Kat reached for the slipknot on the cord. "How do you know?"

The boy's eyes darted. "You can see the reflection in the window," he mumbled.

It was true enough. The two Schiopettieri oarships were slowing. Backing water. The vessels behind them… weren't Venice-built. She'd swear to that. Whoever made them needed lessons in shipbuilding. Tubs. But tubs bright with steel. So much so that it was a miracle they didn't tip over. That would've emptied all the armored men, in bright triple-cross-enameled breastplates and their gilt-trimmed helmets, into the canal.

Benito and Katerina gaped, forgetting the watcher on the balcony. The Teutonic Knights of the Holy Trinity. The fabled Arm Militant of the Pauline Orders. The soldiers of God who beat back the Huns, the Norse, and the various Slavic and Magyar pagans and heretics on the northern and eastern frontiers of Christendom. The borders of Emperor Charles Fredrik's Holy Roman Empire rested squarely on their steel shoulders. Those breastplates were unmistakable, a legend across the Christian world. And they were half feared, as well as admired and respected, by the southern and Mediterranean folk who generally followed the Petrine currents in the Church.

"What the hell are they doing here?" Benito got it out seconds before Kat. His voice had more admiration in it than Katerina Montescue would have voiced.

"Going to the Imperial embassy, by the looks of it," said Katerina with relief.

Benito too sounded more relaxed. "I always wanted to be a knight."

Katerina shook her head. "Fighting trolls and hellspawn in the frozen northlands? Dealing with pagan Russian and Tatar princes and their demons? And?even worse?the heretic Grand Duchy of Lithuania and the Kingdom of Hungary and their sorcerers and shamans? Ha! It's dark half the year up there. And they look silly in that armor. It's no good anyway. One of the new pistols from Spain will put a ball right through it. Besides, they take the sons of the nobility of the Empire, not canal-brats."

The boy looked militant. "I'm more than just a 'canal-brat.' My father…"

"Was the Holy Grand Metropolitan of Rome himself," snapped Katerina. "And your mother was the Duchess of Milan, and just a canal-side puttana in her spare time. Now shut up. They still wouldn't be pleased to find us here. The Schiopettieri would run us in and beat us up just for being in this part of town."

The boy bit his lip. His dark eyes fumed at her. But he lay still. Katerina turned her attention back to the pageant reflected in the windows of the Casa Brunelli. With shock she recognized the file of gray-cassocked and hooded men filing out of the embassy onto the stone-faced landing. Even in the poor light there was no mistaking the white triple crosses on the backs of those cassocks. The monastic Servants of the Holy Trinity did not inspire the same awe as their sibling Paulines, the Knights, did. They simply inspired fear and distrust. Especially for Katerina Montescue. And they weren't an unfamiliar sight in Venice. Their war on the Jews and the Strega was not officially sanctioned by the Doge. On the other hand, Doge Giorgio Foscari was turning a very blind eye. Well, at his age your thoughts started turning more to Heaven than earth anyway. And the Servants claimed to be the custodians of the keys to Heaven. Kat suppressed a chuckle. That had gotten Metropolitan Michael very steamed up in the pulpit last Mass. Rome and the Holy Grand Metropolitan did not approve of the strident claims of the Paulines.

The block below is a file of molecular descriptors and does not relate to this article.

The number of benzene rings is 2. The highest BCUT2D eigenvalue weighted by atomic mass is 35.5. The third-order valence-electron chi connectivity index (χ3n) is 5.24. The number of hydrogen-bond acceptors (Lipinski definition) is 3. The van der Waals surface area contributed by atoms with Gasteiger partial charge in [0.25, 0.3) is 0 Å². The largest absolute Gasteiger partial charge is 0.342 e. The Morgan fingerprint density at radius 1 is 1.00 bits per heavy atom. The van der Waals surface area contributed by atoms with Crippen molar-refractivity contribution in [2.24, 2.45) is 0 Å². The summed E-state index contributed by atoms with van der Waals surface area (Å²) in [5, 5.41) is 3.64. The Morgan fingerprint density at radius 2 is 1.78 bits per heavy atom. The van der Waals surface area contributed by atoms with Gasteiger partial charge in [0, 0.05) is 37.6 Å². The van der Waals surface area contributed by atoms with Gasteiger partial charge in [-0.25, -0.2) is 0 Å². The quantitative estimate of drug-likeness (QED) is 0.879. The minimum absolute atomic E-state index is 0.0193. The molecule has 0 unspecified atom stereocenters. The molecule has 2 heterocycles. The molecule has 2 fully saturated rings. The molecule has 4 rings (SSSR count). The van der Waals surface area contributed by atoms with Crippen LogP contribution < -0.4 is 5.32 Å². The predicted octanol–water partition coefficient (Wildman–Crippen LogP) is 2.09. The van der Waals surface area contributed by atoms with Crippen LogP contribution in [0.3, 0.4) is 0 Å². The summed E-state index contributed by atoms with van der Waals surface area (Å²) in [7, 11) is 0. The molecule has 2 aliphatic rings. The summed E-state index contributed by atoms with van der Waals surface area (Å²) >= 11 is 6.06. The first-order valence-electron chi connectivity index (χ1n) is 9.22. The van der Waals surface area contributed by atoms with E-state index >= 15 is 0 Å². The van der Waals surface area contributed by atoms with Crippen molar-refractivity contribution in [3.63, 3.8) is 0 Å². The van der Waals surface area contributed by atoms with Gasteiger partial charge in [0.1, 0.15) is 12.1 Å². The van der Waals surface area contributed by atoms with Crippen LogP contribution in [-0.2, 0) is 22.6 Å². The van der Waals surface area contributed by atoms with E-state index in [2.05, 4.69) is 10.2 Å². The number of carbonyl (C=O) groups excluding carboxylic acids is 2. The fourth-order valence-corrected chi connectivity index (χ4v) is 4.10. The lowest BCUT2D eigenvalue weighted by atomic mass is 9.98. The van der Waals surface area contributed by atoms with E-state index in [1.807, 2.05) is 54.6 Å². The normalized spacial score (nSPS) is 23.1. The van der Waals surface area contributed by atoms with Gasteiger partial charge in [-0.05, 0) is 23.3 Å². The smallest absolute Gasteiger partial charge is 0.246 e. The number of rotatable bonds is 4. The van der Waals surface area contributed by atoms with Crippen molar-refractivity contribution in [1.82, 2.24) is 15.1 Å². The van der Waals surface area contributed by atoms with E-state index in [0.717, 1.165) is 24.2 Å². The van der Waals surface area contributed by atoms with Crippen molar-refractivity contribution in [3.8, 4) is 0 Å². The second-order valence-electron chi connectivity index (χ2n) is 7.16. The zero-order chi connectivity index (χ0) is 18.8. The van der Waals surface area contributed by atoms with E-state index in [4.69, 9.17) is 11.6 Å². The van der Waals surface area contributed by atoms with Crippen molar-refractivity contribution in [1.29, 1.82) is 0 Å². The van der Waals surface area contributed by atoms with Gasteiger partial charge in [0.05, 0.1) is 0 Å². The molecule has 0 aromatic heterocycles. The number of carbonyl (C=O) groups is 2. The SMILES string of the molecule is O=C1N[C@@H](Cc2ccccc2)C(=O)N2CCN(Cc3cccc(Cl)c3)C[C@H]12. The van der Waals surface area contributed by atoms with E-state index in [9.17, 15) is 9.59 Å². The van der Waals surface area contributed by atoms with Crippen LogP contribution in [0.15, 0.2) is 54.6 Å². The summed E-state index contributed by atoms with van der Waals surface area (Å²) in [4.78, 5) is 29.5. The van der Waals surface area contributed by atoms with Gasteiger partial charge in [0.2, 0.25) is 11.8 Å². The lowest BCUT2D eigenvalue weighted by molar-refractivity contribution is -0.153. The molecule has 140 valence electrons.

A querulous, elderly whiny voice sounded across the canal. It rose above the soft sonorous sound of the plainsong that the Servants of the Holy Trinity were beginning to chant. "My best cassock. I wanted to wear it for this occasion…" Someone hastily hushed the old monk as the boatloads of knights drew up to the quay.

A trumpet sounded, sharp and bright. Steel-clad figures disembarked from the boat and came up the steps. They were in military array, formed up around a palanquinlike structure which was borne by several of the hefty knights. It was plainly heavy, but too small to hold a person.

"What are they carrying?" whispered Benito.

"How in the names of all the Saints do you expect me to know?" Katerina hissed savagely. "Do you want me to go over and ask them?"

Benito sniffed. "There's no need to bite my head off. It's just that it looked like a chest. There were big locks. Maybe it is treasure."

There was a thoughtfulness in that young voice that made Katerina catch her breath and shake her head. This boy was going to die young. "Are you crazy? Don't even think of stealing from them. Don't even think of it."

Two figures now left the tail of the procession. One was a gray-cassocked and stooped monk. The other was a woman. True, she wore a nun's habit. But she walked like a duchess. Her head held up with an arrogant tilt that revealed a silhouetted prow of an aristocratic nose.

"Sister Humility," whispered the incorrigible canal-brat next to her.

Katerina had to bite back a snort of laughter. Then, when she realized what the reflected-in-glass figures were doing, it made her forget all about laughing. They were getting into a small gondola with a single arquebus-armed Schiopettieri. A knight carried a small brazier over to the vessel. Another brought a box from their ship. Katerina knew enough of magical practice to guess that they were about to conduct a rite of enclosure. They could hardly fail to pass her gondola. Heaven alone knew what was inside the parcel from Ascalon that she was supposed to deliver. But having it inside a magical circle of enclosure was not a good idea. She pulled the cord, and the slipknotted parcel went down to the mud.

Benito had plainly also seen what was happening. "Over the side. Quick!"

Katerina shook her head. "I can't swim."